Hivemind2

It is important to remember how dumb the bottom is in essence. In biological natural selection, the prime architect is death. Death powers evolutionary selection. Death is one binary bit.  Either off or on. What’s dumber than that?  So the hive-mind of evolution is powered by one-bit intelligence. That’s why it takes millions of years to do much.

We are too much in a hurry to wait around for a pure hive mind. Our best technological systems are marked by the fact that we have introduced intelligent design into them. This is the top-down control we insert to speed and direct a system toward our goals. Every successful technological system, including Wikipedia, has design wired into it. 

What’s new is only this: never before have we been able to make systems with as much “hive” in it as we have recently made with the web. Until this era, technology was primarily all control, all design. Now it can contain both design and no-design, or hive-ness. In fact, this Web 2.0 business is chiefly the first step in exploring all the ways in which we can combine design and the hive in innumerable permutations. We are tweaking the dial in hundreds of combos:

1) dumb writers, smart filters, no editors.

2) smart writers, dumb filters, no editors

3) smart editors, smart filters, no writers

…ad infinitum. 

The exhilarating frontier today is the myriad ways in which we can mix out-of-control creation with various levels of top-down control. We are rushing into an expanding possibility space never accessible before. It’s the 5th dimension of “no one is as smart as everyone.” A recurring insight (but still worth exploring) is simply: what happens if we turn it inside out and have the audience/customers in charge? As Clay Shirky puts it: here comes everybody! But pure unadulterated dumb mobs is the easiest, perhaps least interesting new space in the entire constellation of possibilities. More potent, more unknown, are the many other combinations of everyone and someone.

Hivemindmatrix

It’s taken a while but I think we’ve learned that while top-down is needed, not much of it is needed. Editorship and expertise are like vitamins. You don’t need much of them, just a trace even for a large body, and too much will be toxic, or just pissed away. But the proper dosage of intelligent control will vitalize the dumb hive mind.

Yet if the hive mind is so dumb, why bother with it at all? 

Because as dumb as it is, it is smart enough.

More importantly, the brute dumbness of the hive mind produces the raw material that smart design can work on. If we ONLY listen to the hive mind, that would be stupid. But if we ignore the hive mind altogether, that is even stupider. 

Yet  because the hive mind works at a slower pace on a different time scale, there’s a bottom to the bottom. I hope we realize that a massive bottom-up effort will only take us part way — at least in human time. In the realm of encyclopedias, we want totally reliable articles that are the most authoritative in the world, the most understandable in the world, and the most current in the world. We want news that is relevant, with a low noise to signal ratio. We want research reports that are unbiased but comprehensive and consistent.  We want expertise.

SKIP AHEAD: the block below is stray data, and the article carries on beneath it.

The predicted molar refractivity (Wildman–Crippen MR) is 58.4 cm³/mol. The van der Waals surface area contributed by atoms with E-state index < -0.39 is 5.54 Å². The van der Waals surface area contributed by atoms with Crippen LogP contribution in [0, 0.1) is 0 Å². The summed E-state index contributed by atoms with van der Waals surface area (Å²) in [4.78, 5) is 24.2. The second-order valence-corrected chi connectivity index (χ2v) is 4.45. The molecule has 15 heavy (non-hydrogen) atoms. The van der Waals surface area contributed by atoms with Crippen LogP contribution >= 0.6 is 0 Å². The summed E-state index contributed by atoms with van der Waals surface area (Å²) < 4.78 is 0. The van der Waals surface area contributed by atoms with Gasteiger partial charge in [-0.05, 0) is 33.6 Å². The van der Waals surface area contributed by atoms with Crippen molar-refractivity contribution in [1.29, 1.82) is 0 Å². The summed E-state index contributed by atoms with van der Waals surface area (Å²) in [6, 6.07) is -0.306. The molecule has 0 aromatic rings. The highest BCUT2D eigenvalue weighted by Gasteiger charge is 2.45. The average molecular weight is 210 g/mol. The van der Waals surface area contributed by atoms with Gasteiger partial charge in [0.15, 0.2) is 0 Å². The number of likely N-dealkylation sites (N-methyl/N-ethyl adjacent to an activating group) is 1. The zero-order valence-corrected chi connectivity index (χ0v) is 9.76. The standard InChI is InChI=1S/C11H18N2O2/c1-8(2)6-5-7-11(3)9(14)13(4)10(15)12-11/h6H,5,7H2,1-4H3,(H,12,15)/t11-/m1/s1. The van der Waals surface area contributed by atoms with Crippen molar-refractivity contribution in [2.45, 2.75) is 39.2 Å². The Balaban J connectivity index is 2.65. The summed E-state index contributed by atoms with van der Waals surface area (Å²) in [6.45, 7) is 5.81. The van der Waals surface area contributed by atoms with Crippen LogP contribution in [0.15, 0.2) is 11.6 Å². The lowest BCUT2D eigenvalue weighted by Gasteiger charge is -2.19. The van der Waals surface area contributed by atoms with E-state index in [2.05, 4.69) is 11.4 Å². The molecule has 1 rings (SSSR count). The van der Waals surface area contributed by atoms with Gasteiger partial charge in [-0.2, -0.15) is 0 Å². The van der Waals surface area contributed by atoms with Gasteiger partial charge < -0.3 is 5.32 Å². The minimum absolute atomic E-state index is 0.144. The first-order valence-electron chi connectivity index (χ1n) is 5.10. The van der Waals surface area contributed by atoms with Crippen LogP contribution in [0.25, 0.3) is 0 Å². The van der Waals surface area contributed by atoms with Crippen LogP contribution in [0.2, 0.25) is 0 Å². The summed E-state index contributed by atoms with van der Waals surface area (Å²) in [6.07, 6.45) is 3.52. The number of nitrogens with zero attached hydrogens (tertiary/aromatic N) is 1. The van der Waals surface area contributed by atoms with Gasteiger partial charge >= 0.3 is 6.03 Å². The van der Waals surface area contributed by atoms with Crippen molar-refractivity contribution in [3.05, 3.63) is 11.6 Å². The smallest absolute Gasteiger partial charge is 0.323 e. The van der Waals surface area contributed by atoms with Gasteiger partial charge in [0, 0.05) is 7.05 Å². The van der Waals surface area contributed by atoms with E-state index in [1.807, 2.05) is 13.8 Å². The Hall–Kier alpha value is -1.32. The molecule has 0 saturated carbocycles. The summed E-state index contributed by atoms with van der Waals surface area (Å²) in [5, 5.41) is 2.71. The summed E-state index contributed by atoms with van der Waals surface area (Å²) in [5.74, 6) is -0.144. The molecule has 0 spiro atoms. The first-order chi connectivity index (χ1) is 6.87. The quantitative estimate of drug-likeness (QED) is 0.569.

We are unlikely to get the level of expertise we want with no experts at all.

That’s why it should be no surprise to anyone that in the long run more and more design, more and more control, more and more structure will be layered into the Wikipedia. (The Citizendium is one hint of where it is headed.) I would guess that in 50 years a significant portion of Wikipedia articles will have controlled edits, peer review, verification locks, authentication certificates, and so on. That’s all good for us readers.

320X240

I know it is heresy, but it might be that the Wikipedia model is not good for very much more than writing universal encyclopedias. Other wiki projects to construct textbooks, species listings, and a search engine have not succeeded — yet. Perhaps the article length is fortuitously the exactly right length for the smart mob, and maybe a book is exactly the wrong length.  We’ll see.

However even if the 2006 Wikipedia process turns out to not be the best way to make a textbook, or create the encyclopedia of all species, or dispense the news, the 2056 Wikipedia process — with far more design in it — may be.  It may be equally heretical to suggest that the improved editor-assisted hive mind will write far more of our textbooks, our databases and our newspapers than anyone might believe right now. 

Here’s how I sum it up:  The bottom-up hive mind will always take us much further than even seems possible. It keeps surprising us in this regard. Given enough time, dumb things can be smarter than we think.